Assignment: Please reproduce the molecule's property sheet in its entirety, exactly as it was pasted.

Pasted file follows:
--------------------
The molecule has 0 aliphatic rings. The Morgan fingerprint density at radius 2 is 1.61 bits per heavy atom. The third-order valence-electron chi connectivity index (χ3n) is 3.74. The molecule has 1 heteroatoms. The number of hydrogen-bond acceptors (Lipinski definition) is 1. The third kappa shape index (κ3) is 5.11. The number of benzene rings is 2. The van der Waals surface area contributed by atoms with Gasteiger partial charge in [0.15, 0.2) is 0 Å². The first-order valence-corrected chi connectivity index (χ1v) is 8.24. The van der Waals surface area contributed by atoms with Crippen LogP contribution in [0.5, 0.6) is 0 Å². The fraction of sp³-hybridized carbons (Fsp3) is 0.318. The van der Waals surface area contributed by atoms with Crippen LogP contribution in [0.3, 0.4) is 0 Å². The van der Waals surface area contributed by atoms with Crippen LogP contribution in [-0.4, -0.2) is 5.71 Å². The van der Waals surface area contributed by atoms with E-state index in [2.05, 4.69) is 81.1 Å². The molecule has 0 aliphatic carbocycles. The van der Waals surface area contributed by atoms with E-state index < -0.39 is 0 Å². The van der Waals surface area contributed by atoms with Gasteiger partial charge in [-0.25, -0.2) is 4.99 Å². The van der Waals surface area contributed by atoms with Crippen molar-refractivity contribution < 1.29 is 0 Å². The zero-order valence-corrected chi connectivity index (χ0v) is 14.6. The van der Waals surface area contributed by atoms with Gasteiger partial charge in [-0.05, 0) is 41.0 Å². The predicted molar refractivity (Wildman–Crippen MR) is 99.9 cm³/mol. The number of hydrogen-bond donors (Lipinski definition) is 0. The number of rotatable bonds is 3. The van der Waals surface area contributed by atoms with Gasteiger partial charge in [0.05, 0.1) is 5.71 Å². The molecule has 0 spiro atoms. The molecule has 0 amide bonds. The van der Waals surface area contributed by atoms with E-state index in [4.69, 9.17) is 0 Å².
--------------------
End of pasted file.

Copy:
The molecule has 0 aliphatic rings. The Morgan fingerprint density at radius 2 is 1.61 bits per heavy atom. The third-order valence-electron chi connectivity index (χ3n) is 3.74. The molecule has 1 heteroatoms. The number of hydrogen-bond acceptors (Lipinski definition) is 1. The third kappa shape index (κ3) is 5.11. The number of benzene rings is 2. The van der Waals surface area contributed by atoms with Gasteiger partial charge in [0.15, 0.2) is 0 Å². The first-order valence-corrected chi connectivity index (χ1v) is 8.24. The van der Waals surface area contributed by atoms with Crippen LogP contribution in [0.5, 0.6) is 0 Å². The fraction of sp³-hybridized carbons (Fsp3) is 0.318. The van der Waals surface area contributed by atoms with Crippen LogP contribution in [0.3, 0.4) is 0 Å². The van der Waals surface area contributed by atoms with Crippen LogP contribution in [-0.4, -0.2) is 5.71 Å². The van der Waals surface area contributed by atoms with E-state index in [2.05, 4.69) is 81.1 Å². The molecule has 0 aliphatic carbocycles. The van der Waals surface area contributed by atoms with E-state index < -0.39 is 0 Å². The van der Waals surface area contributed by atoms with Gasteiger partial charge in [-0.25, -0.2) is 4.99 Å². The van der Waals surface area contributed by atoms with Crippen molar-refractivity contribution < 1.29 is 0 Å². The zero-order valence-corrected chi connectivity index (χ0v) is 14.6. The van der Waals surface area contributed by atoms with Gasteiger partial charge in [-0.05, 0) is 41.0 Å². The predicted molar refractivity (Wildman–Crippen MR) is 99.9 cm³/mol. The number of hydrogen-bond donors (Lipinski definition) is 0. The number of rotatable bonds is 3. The van der Waals surface area contributed by atoms with Gasteiger partial charge in [0.05, 0.1) is 5.71 Å². The molecule has 0 spiro atoms. The molecule has 0 amide bonds. The van der Waals surface area contributed by atoms with E-state index in [4.69, 9.17) is 0 Å².